WOMA PYTHON FACTS
The Woma Python has an orange head and a light tan coloured body with darker bands. According to the book "Pythons of Australia", by Brian Kend, Womas from Western Australia and the Northern Territory tend to have a cream to yellow background with orange-red to brown dorsal bands with an average length of 4 to 5 feet. Specimens from Queensland have an orange-yellow head and grey-brown dorsolateral pattern, blackish markings over the eyes and seldom exceed 5 feet in length. The specimens from south Western Australia to the Simpson Desert, Northern Territories are the largest, reaching 8 to 9 feet in length, and are drab brown, sometimes almost black to olive green in color.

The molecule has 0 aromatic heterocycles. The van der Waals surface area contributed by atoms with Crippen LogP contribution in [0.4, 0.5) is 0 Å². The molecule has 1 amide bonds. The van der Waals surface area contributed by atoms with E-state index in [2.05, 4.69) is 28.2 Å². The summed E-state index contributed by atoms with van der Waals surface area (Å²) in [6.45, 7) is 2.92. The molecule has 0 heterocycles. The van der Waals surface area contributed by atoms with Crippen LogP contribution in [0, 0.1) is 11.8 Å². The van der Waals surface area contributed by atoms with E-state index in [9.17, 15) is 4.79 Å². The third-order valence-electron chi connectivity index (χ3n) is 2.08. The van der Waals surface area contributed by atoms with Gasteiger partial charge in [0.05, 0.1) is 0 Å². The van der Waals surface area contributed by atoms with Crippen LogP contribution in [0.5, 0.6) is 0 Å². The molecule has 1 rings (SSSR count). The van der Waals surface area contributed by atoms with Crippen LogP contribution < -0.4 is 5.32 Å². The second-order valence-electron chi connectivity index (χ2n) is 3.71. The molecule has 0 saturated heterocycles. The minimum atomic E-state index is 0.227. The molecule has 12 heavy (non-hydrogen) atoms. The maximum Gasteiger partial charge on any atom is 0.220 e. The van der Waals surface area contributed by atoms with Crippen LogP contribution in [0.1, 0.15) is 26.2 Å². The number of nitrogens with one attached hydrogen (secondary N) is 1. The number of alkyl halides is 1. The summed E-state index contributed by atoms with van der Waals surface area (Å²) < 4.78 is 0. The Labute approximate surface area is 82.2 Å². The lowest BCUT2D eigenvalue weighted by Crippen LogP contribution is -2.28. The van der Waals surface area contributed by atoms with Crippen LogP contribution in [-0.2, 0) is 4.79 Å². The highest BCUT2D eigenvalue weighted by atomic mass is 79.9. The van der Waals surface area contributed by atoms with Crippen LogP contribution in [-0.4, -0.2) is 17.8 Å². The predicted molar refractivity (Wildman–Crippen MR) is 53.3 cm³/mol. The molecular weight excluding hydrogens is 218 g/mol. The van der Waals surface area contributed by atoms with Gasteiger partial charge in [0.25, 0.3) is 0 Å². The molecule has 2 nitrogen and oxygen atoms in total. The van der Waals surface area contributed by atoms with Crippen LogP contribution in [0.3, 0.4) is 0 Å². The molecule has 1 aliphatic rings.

to 3m long
The Woma Python eats mainly other reptiles - lizards or snakes, including many species of venomous snakes. It is immune to venomous snake bites. It seeks out its prey by entering a burrow or hole
Womas thrive in captivity. They are a clean animal with no special humidity requirements and generally very low maintenance and feed well in captivity.
The conservation status in the 2004 IUCN Red List of Threatened Animals is "endangered".
|Common Name:||Woma Python|
Relatives in same Genus
Black-headed Python (A. melanocephalus)